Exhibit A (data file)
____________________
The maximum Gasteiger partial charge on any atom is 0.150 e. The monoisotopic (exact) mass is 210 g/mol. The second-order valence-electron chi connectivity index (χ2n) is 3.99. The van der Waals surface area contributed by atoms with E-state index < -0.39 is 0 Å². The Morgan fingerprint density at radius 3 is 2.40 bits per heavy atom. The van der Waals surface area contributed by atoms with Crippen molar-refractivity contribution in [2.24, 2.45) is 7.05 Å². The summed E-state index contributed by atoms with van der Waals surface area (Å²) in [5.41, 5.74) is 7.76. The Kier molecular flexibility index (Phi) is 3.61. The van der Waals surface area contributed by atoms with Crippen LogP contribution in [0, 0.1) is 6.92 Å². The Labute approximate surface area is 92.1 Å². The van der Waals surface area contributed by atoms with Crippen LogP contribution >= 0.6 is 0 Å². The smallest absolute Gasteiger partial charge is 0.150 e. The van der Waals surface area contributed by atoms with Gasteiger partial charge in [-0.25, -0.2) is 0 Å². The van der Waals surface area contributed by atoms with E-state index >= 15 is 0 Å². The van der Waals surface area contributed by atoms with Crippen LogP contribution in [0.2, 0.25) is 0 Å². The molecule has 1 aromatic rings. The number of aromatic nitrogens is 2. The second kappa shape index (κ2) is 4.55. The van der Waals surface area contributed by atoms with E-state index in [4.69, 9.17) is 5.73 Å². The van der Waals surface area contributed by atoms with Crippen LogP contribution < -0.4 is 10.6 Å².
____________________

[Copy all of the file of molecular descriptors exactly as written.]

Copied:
The maximum Gasteiger partial charge on any atom is 0.150 e. The monoisotopic (exact) mass is 210 g/mol. The second-order valence-electron chi connectivity index (χ2n) is 3.99. The van der Waals surface area contributed by atoms with E-state index < -0.39 is 0 Å². The Morgan fingerprint density at radius 3 is 2.40 bits per heavy atom. The van der Waals surface area contributed by atoms with Crippen molar-refractivity contribution in [2.24, 2.45) is 7.05 Å². The summed E-state index contributed by atoms with van der Waals surface area (Å²) in [5.41, 5.74) is 7.76. The Kier molecular flexibility index (Phi) is 3.61. The van der Waals surface area contributed by atoms with Crippen LogP contribution in [0, 0.1) is 6.92 Å². The Labute approximate surface area is 92.1 Å². The van der Waals surface area contributed by atoms with Crippen LogP contribution >= 0.6 is 0 Å². The smallest absolute Gasteiger partial charge is 0.150 e. The van der Waals surface area contributed by atoms with Gasteiger partial charge in [-0.25, -0.2) is 0 Å². The van der Waals surface area contributed by atoms with E-state index >= 15 is 0 Å². The van der Waals surface area contributed by atoms with Crippen LogP contribution in [0.2, 0.25) is 0 Å². The molecule has 1 aromatic rings. The number of aromatic nitrogens is 2. The second kappa shape index (κ2) is 4.55. The van der Waals surface area contributed by atoms with E-state index in [4.69, 9.17) is 5.73 Å². The van der Waals surface area contributed by atoms with Crippen LogP contribution < -0.4 is 10.6 Å².